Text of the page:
The first and obvious variable was the user site. We found that, if we excluded the sites with known poor networks, or those sites which seemed to have a much higher incidence of poor results (because that is how we knew they had a poor network), then the number of transactions outside the benchmark dropped significantly. But they were still a lot more than 10%. Obviously the site and the network did not account for all poor performance.

The second obvious factor was the performance of the computing platform (Citrix XenDesktop). We could not tell if a poor test result correlated with a general experience for other users of poor performance on the platform at that precise time. But the general feeling was that the platform must have periods of poor performance. So the number of virtual machines was increased; the number of users per virtual machine reduced; and in some cases the number of vCPU’s per virtual machine increased. It made no difference. There continued to be a significant number of transactions outside the benchmark times.

One of the issues for us was that we could not reproduce the problem on demand. The analysts had all experienced a bad transaction. But it was not repeatable. So we knew that we were looking for erratic rather than predictable results. When we looked at the test data again, we found that the Average time (the average time taken for a number of instances of the same transaction) was very misleading. We found that the Median value was indeed well below the benchmark transaction time. Most people were experiencing good performance most of the time, but some people were experiencing poor performance some of the time. The measurements at the time of poor performance were extreme, so they made the averages less useful.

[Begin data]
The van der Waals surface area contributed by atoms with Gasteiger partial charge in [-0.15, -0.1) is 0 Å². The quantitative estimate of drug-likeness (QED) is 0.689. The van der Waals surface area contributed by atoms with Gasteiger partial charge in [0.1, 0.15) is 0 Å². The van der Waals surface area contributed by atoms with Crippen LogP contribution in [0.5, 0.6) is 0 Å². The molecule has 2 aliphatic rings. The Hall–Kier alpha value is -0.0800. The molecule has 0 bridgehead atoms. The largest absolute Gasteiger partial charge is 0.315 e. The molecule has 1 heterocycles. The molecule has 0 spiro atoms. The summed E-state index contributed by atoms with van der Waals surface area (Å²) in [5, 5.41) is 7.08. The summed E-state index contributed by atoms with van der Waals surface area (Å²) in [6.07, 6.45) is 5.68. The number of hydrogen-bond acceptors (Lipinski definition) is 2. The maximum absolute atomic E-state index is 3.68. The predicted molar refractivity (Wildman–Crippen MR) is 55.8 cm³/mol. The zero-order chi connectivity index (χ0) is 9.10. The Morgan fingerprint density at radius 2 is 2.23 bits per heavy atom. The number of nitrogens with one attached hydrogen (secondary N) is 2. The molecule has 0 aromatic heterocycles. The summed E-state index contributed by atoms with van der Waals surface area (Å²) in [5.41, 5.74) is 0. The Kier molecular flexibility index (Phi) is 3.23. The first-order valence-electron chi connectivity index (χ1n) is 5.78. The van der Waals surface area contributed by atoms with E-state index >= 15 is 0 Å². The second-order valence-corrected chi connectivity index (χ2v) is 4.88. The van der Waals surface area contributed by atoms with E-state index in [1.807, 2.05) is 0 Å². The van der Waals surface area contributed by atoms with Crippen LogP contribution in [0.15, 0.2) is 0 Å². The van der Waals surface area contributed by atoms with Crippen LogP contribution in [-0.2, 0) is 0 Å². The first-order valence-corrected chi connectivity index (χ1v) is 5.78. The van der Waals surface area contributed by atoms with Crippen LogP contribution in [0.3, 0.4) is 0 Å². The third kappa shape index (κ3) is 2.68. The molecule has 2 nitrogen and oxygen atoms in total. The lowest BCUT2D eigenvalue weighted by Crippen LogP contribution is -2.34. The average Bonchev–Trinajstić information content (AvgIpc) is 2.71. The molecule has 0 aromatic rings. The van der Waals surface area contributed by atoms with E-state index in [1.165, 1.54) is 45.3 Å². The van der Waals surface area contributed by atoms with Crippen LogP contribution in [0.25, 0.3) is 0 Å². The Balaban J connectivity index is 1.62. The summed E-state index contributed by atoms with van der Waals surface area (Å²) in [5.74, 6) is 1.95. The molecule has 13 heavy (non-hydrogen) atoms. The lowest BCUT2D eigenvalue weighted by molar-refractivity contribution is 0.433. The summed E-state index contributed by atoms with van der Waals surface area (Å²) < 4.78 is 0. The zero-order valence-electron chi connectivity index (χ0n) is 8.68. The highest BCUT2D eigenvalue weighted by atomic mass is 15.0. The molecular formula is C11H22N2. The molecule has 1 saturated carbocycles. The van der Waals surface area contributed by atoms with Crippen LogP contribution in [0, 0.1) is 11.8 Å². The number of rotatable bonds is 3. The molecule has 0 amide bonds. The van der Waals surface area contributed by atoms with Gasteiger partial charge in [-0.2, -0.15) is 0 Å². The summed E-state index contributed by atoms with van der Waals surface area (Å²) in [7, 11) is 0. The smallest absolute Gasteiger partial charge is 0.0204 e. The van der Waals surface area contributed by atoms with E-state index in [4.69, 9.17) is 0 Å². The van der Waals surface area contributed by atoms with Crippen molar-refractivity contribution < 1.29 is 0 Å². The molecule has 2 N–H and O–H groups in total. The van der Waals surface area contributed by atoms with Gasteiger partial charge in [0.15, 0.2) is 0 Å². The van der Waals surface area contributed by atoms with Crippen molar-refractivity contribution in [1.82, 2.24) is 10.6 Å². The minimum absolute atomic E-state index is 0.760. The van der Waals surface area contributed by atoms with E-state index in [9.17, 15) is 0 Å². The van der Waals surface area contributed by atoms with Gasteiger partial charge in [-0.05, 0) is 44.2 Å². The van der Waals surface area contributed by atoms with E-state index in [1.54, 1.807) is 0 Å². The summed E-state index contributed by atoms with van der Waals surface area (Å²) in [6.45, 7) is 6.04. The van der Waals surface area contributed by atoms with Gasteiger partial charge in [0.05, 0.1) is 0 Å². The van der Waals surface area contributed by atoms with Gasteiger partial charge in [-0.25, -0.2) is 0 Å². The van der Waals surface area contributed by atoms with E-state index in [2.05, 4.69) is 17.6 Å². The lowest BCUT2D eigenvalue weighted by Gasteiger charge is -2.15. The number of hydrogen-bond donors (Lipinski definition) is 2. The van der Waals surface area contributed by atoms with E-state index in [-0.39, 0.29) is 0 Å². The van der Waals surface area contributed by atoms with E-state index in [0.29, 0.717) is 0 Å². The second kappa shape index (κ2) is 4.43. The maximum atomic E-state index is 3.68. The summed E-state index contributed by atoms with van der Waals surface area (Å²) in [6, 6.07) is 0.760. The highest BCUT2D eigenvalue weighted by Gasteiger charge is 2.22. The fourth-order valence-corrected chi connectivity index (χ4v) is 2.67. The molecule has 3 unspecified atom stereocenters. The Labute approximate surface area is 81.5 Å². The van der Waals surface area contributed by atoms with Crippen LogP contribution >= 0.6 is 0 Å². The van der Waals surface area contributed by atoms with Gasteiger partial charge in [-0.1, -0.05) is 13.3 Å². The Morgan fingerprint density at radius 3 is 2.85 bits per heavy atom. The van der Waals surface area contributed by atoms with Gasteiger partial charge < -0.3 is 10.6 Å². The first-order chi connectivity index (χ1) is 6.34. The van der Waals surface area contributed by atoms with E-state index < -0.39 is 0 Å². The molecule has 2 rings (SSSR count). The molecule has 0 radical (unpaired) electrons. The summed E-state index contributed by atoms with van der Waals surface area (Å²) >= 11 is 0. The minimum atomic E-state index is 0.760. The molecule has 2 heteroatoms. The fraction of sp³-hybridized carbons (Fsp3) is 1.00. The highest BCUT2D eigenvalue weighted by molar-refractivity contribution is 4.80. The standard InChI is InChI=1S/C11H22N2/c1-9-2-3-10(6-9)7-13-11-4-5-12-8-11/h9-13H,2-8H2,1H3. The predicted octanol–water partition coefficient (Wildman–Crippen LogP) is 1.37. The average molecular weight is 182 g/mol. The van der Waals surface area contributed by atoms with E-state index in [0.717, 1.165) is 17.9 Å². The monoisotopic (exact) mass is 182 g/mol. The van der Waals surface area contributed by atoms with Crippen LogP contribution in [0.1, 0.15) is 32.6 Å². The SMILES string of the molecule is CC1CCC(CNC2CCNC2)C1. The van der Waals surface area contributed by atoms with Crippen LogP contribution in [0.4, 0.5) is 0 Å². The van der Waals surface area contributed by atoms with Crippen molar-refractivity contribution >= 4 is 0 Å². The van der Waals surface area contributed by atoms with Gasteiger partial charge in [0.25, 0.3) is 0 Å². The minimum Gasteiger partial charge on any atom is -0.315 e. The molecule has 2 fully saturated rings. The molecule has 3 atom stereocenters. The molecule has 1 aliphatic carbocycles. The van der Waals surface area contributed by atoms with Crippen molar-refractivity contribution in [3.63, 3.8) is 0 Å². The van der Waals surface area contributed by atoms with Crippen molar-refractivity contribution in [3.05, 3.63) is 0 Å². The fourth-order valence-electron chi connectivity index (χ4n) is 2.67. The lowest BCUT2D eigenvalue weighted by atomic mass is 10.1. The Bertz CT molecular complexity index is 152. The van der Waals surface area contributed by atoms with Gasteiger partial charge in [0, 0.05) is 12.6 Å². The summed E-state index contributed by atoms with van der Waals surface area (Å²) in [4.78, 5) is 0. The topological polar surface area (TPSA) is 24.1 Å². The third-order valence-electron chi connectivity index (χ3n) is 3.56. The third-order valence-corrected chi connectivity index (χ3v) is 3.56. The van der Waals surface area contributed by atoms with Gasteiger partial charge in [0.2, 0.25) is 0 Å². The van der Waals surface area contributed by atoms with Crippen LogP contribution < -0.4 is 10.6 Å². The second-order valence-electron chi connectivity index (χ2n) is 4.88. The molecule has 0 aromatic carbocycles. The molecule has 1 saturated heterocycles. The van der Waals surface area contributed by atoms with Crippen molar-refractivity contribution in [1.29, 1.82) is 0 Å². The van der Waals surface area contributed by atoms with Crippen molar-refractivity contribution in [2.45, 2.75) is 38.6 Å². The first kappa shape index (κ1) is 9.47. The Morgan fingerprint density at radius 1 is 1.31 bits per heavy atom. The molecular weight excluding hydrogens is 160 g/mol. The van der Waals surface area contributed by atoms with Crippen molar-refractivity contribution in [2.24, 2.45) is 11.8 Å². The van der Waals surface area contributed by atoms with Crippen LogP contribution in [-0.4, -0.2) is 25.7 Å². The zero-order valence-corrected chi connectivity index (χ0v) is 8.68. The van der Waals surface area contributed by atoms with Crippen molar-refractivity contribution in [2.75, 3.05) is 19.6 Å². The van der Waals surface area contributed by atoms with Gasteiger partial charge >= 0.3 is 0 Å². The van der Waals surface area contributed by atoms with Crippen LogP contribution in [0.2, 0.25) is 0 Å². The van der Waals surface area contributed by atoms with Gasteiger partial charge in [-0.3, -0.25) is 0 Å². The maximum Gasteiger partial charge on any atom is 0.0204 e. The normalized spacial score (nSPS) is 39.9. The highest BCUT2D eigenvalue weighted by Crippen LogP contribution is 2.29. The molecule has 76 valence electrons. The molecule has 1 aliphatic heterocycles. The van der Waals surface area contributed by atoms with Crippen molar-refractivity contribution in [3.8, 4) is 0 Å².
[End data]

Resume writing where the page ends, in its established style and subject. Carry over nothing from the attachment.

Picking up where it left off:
The example I think of is taking a train to work. It normally takes 30 minutes. Four times out of five the train runs on time, but the fifth time it is cancelled and you have a 20 minute delay for the next train, which also runs more slowly, taking 40 minutes. It is not useful to say that the journey takes on average 36 minutes. You would not be on time to work more often if you allowed 36 minutes. Instead the conclusion is that the service is unreliable, which is quite a different thing.

So we plotted the actual times in a scatter graph, and it was immediately clear that the real problem was not performance, but reliability. We also calculated the standard deviation, as a more accurate representation of variability, which told us the same thing. Examples:

Transaction 7

Transaction 7

Transaction 7

We decided that, instead of looking at the things that affect performance (vCPU, vRAM, disk latency, network latency) we would look at the things that affect reliability. We started by analysing each transaction with SysInternals Process Monitor and Wireshark, to understand what exactly caused time to be taken. The results were a revelation. We found a set of causes that we would not have guessed existed:

  • A benchmark transaction exported from the old system without version history. The transaction attempted to validate the version number by checking prior versions, before giving up and running.
  • An export to Excel failed if Excel is already open in the background. It continued to fail silently until the user runs it with Excel not open.
  • A transaction called an external module. The module is signed with a certificate from the vendor. The transactionattempts to check the revocation of the certificate. If the user has an invalid proxy server configuration then there is a delay before a timeout expires and it continues. If the transaction is run a second time there is no check and it is fast.
  • The user logs on. The application searches in various non-existent locations for a user configuration. After around 20 seconds it finds a configuration and begins.
  • Running a transaction for the first time causes the data to be cached locally. The second time it runs from cache and is fast. Therefore the recorded time depends on the instance of running.
  • A report writes to Excel at a network location. The data is transferred to the remote file in very small packets, taking a long time. Another report run to a local file, which is then copied to the remote destination, and completes in a fraction of the time.

The conclusions? it is important to look at the data statistically to see whether the problem is about performance or reliability; and you need to understand the makeup of the transaction to know what may cause it to take longer than expected.